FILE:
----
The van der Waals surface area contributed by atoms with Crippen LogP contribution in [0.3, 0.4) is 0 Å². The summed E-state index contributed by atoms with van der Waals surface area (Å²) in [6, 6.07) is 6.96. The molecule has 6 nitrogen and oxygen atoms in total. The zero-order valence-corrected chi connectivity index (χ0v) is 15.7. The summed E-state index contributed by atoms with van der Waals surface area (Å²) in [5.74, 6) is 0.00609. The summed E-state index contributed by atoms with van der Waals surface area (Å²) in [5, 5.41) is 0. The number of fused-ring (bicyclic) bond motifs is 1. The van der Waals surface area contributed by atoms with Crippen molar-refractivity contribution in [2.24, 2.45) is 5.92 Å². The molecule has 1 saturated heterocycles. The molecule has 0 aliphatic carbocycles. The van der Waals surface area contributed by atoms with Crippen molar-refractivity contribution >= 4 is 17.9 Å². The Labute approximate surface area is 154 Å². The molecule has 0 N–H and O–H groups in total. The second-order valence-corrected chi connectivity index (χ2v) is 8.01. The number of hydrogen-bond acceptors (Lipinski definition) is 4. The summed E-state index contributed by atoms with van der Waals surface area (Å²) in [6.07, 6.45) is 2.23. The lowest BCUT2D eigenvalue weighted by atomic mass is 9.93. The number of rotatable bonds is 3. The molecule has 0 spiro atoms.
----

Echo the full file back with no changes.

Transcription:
The van der Waals surface area contributed by atoms with Crippen LogP contribution in [0.3, 0.4) is 0 Å². The summed E-state index contributed by atoms with van der Waals surface area (Å²) in [6, 6.07) is 6.96. The molecule has 6 nitrogen and oxygen atoms in total. The zero-order valence-corrected chi connectivity index (χ0v) is 15.7. The summed E-state index contributed by atoms with van der Waals surface area (Å²) in [5.74, 6) is 0.00609. The summed E-state index contributed by atoms with van der Waals surface area (Å²) in [5, 5.41) is 0. The number of fused-ring (bicyclic) bond motifs is 1. The van der Waals surface area contributed by atoms with Crippen molar-refractivity contribution in [2.24, 2.45) is 5.92 Å². The molecule has 1 saturated heterocycles. The molecule has 0 aliphatic carbocycles. The van der Waals surface area contributed by atoms with Crippen molar-refractivity contribution >= 4 is 17.9 Å². The Labute approximate surface area is 154 Å². The molecule has 0 N–H and O–H groups in total. The second-order valence-corrected chi connectivity index (χ2v) is 8.01. The number of hydrogen-bond acceptors (Lipinski definition) is 4. The summed E-state index contributed by atoms with van der Waals surface area (Å²) in [6.07, 6.45) is 2.23. The lowest BCUT2D eigenvalue weighted by atomic mass is 9.93. The number of rotatable bonds is 3. The molecule has 0 spiro atoms.